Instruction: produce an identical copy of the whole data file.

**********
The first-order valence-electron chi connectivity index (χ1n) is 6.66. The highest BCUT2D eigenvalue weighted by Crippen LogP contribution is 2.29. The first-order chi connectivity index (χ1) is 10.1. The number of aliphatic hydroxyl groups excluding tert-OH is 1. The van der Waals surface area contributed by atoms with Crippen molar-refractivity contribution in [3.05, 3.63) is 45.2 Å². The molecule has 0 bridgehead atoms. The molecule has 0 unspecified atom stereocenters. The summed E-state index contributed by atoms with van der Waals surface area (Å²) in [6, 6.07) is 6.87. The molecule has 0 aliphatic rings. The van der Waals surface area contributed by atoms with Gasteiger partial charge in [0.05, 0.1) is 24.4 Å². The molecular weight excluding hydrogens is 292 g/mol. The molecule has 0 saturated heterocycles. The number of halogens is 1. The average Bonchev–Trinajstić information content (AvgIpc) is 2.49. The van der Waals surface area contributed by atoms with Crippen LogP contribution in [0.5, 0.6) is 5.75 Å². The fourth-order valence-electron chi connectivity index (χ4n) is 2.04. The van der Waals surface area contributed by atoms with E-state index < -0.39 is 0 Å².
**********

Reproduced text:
The first-order valence-electron chi connectivity index (χ1n) is 6.66. The highest BCUT2D eigenvalue weighted by Crippen LogP contribution is 2.29. The first-order chi connectivity index (χ1) is 10.1. The number of aliphatic hydroxyl groups excluding tert-OH is 1. The van der Waals surface area contributed by atoms with Crippen molar-refractivity contribution in [3.05, 3.63) is 45.2 Å². The molecule has 0 bridgehead atoms. The molecule has 0 unspecified atom stereocenters. The summed E-state index contributed by atoms with van der Waals surface area (Å²) in [6, 6.07) is 6.87. The molecule has 0 aliphatic rings. The van der Waals surface area contributed by atoms with Gasteiger partial charge in [0.05, 0.1) is 24.4 Å². The molecular weight excluding hydrogens is 292 g/mol. The molecule has 0 saturated heterocycles. The number of halogens is 1. The average Bonchev–Trinajstić information content (AvgIpc) is 2.49. The van der Waals surface area contributed by atoms with Crippen LogP contribution in [0.5, 0.6) is 5.75 Å². The fourth-order valence-electron chi connectivity index (χ4n) is 2.04. The van der Waals surface area contributed by atoms with E-state index < -0.39 is 0 Å².